Thursday, February 9, 2012

A Time to Prepare

This entry is part of my general conference application series.

A Time to Prepare, by Ian S. Ardern
Of the Seventy

I'm using my lunch break to review these general conference talks and record my impressions of them (thanks for reading, btw). What a great use of my time!

Time is never for sale; time is a commodity that cannot, try as you may, be bought at any store for any price. Yet when time is wisely used, its value is immeasurable.

Before I pat myself on the back and congratulate myself on mastering this talk's central purpose, I had better study a bit more.

Elder Ardern encourages us to wisely use our time. In fact, while listening to him give the talk live, I wanted to know more about who Eldern Ardern is. You see, I was intrigued by his soothing Kiwi (New Zealand) accent. Pulling out my smart phone, I turned to Wikipedia to look him up.

Right as my mind drifted from the message to read about the speaker, I heard him say something that caught my attention—you might say I was smartphowned!

It is wonderful to have the means of instant communication quite literally at our fingertips, but let us be sure that we do not become compulsive fingertip communicators. I sense that some are trapped in a new time-consuming addiction—one that enslaves us to be constantly checking and sending social messages and thus giving the false impression of being busy and productive.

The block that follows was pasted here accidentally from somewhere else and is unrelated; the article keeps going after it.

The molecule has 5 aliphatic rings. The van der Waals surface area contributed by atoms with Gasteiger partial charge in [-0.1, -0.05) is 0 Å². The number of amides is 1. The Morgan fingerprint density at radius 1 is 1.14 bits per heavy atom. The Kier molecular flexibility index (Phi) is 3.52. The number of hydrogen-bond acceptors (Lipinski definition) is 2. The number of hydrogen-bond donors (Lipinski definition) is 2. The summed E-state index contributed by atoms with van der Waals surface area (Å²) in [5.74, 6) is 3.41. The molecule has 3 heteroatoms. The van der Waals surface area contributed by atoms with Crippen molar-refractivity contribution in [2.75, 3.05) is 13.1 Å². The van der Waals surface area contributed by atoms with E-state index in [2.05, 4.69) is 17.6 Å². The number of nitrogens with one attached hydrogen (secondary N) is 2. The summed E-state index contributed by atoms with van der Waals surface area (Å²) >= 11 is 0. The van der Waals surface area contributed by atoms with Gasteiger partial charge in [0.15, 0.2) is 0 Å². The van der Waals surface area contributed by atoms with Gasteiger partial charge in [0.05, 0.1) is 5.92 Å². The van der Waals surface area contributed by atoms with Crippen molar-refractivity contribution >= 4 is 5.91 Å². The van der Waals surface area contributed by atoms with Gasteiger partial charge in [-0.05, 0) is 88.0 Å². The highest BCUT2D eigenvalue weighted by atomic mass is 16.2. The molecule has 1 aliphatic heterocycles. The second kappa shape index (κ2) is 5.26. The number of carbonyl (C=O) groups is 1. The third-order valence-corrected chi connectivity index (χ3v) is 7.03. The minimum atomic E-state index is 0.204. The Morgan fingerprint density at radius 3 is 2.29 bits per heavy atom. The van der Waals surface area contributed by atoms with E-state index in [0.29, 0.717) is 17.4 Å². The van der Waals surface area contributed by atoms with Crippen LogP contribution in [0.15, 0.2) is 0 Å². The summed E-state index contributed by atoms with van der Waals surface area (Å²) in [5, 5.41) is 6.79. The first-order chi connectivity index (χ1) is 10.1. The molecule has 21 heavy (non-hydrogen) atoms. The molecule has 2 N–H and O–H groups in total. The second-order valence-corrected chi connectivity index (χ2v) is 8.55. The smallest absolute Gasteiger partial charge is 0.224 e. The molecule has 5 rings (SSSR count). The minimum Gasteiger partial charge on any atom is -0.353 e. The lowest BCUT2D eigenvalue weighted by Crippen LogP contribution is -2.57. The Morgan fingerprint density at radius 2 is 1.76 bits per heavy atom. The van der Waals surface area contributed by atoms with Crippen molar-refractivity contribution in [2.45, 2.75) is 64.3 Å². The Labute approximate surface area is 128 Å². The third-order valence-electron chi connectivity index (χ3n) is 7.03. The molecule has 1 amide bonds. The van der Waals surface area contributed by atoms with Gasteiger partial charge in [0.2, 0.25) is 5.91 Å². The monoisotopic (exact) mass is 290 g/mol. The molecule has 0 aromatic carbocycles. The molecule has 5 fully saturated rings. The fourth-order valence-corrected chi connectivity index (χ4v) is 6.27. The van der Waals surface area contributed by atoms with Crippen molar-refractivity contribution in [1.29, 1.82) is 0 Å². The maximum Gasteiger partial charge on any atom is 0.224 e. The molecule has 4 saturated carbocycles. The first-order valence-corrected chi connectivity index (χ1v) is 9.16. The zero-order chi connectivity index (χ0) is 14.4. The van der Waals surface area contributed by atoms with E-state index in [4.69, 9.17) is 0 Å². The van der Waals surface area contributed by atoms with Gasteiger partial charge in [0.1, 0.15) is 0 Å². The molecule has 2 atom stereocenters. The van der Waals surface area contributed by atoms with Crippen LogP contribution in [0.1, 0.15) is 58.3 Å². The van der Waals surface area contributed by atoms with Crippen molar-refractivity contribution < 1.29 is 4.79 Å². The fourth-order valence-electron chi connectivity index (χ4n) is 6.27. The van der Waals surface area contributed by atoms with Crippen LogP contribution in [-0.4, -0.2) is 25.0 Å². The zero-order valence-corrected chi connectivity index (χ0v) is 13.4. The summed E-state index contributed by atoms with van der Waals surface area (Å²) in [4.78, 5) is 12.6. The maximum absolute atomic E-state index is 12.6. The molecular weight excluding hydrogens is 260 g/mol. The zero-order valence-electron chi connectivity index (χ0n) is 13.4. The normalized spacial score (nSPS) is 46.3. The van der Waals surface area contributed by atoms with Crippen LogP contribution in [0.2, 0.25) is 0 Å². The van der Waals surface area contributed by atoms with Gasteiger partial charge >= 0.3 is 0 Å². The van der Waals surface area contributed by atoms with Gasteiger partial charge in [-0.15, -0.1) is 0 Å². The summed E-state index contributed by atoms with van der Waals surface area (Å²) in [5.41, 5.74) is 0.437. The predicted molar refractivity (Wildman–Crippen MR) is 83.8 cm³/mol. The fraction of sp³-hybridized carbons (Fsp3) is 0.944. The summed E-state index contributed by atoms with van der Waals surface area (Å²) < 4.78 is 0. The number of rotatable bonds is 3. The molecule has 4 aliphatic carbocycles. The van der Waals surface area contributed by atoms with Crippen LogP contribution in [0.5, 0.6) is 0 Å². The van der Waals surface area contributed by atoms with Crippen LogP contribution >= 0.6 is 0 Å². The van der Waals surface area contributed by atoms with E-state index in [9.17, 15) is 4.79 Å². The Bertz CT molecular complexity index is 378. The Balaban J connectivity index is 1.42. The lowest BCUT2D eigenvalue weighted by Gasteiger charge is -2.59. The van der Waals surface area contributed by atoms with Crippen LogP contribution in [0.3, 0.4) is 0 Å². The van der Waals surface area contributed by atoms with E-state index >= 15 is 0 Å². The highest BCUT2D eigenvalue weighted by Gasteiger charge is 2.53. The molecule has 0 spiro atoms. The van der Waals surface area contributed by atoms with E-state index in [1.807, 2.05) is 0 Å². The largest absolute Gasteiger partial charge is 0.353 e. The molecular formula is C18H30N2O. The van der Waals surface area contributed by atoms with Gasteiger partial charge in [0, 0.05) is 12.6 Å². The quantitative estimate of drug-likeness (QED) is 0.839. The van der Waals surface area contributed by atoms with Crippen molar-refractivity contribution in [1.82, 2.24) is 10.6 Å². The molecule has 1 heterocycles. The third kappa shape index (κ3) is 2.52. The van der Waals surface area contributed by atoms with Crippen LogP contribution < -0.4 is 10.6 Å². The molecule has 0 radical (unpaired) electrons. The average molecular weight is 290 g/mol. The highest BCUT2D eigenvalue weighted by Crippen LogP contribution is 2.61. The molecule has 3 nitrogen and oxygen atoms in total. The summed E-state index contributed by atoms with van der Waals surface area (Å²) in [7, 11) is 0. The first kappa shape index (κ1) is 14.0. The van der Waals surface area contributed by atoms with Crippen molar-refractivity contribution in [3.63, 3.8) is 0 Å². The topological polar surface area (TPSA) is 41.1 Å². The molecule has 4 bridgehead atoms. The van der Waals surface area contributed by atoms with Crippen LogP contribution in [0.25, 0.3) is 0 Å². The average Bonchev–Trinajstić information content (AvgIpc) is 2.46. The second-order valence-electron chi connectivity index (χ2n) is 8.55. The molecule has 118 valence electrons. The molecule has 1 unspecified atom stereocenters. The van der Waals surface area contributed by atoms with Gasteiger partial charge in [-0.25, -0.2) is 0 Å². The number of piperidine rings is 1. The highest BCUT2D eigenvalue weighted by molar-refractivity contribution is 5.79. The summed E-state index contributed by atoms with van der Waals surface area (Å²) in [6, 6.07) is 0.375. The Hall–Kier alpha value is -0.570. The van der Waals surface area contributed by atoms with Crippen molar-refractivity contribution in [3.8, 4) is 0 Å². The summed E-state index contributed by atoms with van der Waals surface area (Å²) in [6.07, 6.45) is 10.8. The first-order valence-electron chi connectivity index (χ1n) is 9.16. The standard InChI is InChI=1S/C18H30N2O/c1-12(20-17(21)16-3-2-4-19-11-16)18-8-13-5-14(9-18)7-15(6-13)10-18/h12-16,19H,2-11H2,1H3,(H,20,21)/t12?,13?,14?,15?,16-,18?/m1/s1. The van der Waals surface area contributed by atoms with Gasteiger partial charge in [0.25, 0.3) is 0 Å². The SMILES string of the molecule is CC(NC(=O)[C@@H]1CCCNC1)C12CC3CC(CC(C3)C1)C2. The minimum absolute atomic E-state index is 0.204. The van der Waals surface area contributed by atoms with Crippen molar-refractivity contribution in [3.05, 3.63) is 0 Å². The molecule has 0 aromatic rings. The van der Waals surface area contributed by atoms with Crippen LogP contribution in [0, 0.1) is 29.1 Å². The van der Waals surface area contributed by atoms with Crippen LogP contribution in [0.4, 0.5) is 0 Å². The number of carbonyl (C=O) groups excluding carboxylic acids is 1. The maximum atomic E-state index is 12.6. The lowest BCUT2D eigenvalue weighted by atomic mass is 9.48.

I was caught! Sure, I had deleted many games from my phone six months earlier after realizing how much time I was wasting (read more here), but I still found ways to be distracted by that thing!

I paid much closer attention to the rest of his talk after being caught red-handed. I particularly liked the following:

I know our greatest happiness comes as we tune in to the Lord (see Alma 37:37) and to those things which bring a lasting reward, rather than mindlessly tuning in to countless hours of status updates, Internet farming, and catapulting angry birds at concrete walls. I urge each of us to take those things which rob us of precious time and determine to be their master, rather than allowing them through their addictive nature to be the master of us.

I don't think I can write much more now that I'm reminded of the value of time—both yours and mine! I don't know if reading this is a waste of your time, or if there are better things you should be doing, but I'll end here and get back to work.

But I'll still write more tomorrow. Because it's nice to take time to be reminded of how I can improve.

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